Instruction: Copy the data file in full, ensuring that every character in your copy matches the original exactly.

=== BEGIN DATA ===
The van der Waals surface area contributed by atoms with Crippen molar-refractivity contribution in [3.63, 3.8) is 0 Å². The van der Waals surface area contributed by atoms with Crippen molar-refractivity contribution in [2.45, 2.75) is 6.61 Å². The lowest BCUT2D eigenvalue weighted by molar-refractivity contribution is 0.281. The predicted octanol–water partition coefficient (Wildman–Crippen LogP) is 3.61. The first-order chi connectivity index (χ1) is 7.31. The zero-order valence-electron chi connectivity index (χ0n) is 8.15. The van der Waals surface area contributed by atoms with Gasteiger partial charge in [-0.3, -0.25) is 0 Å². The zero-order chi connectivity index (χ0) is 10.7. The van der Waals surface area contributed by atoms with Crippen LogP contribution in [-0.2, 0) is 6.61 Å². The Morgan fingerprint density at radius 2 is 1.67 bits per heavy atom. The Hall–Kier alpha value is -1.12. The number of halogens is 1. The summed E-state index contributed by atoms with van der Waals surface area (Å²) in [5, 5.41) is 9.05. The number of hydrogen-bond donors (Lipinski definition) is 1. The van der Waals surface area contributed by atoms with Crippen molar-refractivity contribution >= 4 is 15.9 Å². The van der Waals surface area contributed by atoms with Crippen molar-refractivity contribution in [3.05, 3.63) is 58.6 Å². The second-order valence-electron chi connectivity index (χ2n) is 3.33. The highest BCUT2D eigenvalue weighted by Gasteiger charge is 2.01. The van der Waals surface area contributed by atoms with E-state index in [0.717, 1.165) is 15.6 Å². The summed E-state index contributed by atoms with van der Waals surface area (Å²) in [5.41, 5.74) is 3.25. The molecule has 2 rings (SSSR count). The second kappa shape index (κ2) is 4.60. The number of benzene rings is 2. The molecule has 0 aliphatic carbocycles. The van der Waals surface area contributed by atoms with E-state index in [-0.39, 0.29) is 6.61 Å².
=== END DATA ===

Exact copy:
The van der Waals surface area contributed by atoms with Crippen molar-refractivity contribution in [3.63, 3.8) is 0 Å². The van der Waals surface area contributed by atoms with Crippen molar-refractivity contribution in [2.45, 2.75) is 6.61 Å². The lowest BCUT2D eigenvalue weighted by molar-refractivity contribution is 0.281. The predicted octanol–water partition coefficient (Wildman–Crippen LogP) is 3.61. The first-order chi connectivity index (χ1) is 7.31. The zero-order valence-electron chi connectivity index (χ0n) is 8.15. The van der Waals surface area contributed by atoms with Gasteiger partial charge in [-0.3, -0.25) is 0 Å². The zero-order chi connectivity index (χ0) is 10.7. The van der Waals surface area contributed by atoms with Crippen LogP contribution in [-0.2, 0) is 6.61 Å². The Morgan fingerprint density at radius 2 is 1.67 bits per heavy atom. The Hall–Kier alpha value is -1.12. The number of halogens is 1. The summed E-state index contributed by atoms with van der Waals surface area (Å²) in [5, 5.41) is 9.05. The number of hydrogen-bond donors (Lipinski definition) is 1. The van der Waals surface area contributed by atoms with Crippen molar-refractivity contribution >= 4 is 15.9 Å². The van der Waals surface area contributed by atoms with Crippen molar-refractivity contribution in [3.05, 3.63) is 58.6 Å². The second-order valence-electron chi connectivity index (χ2n) is 3.33. The highest BCUT2D eigenvalue weighted by Gasteiger charge is 2.01. The van der Waals surface area contributed by atoms with E-state index in [0.717, 1.165) is 15.6 Å². The summed E-state index contributed by atoms with van der Waals surface area (Å²) in [5.41, 5.74) is 3.25. The molecule has 2 rings (SSSR count). The second kappa shape index (κ2) is 4.60. The number of benzene rings is 2. The molecule has 0 aliphatic carbocycles. The van der Waals surface area contributed by atoms with E-state index in [-0.39, 0.29) is 6.61 Å².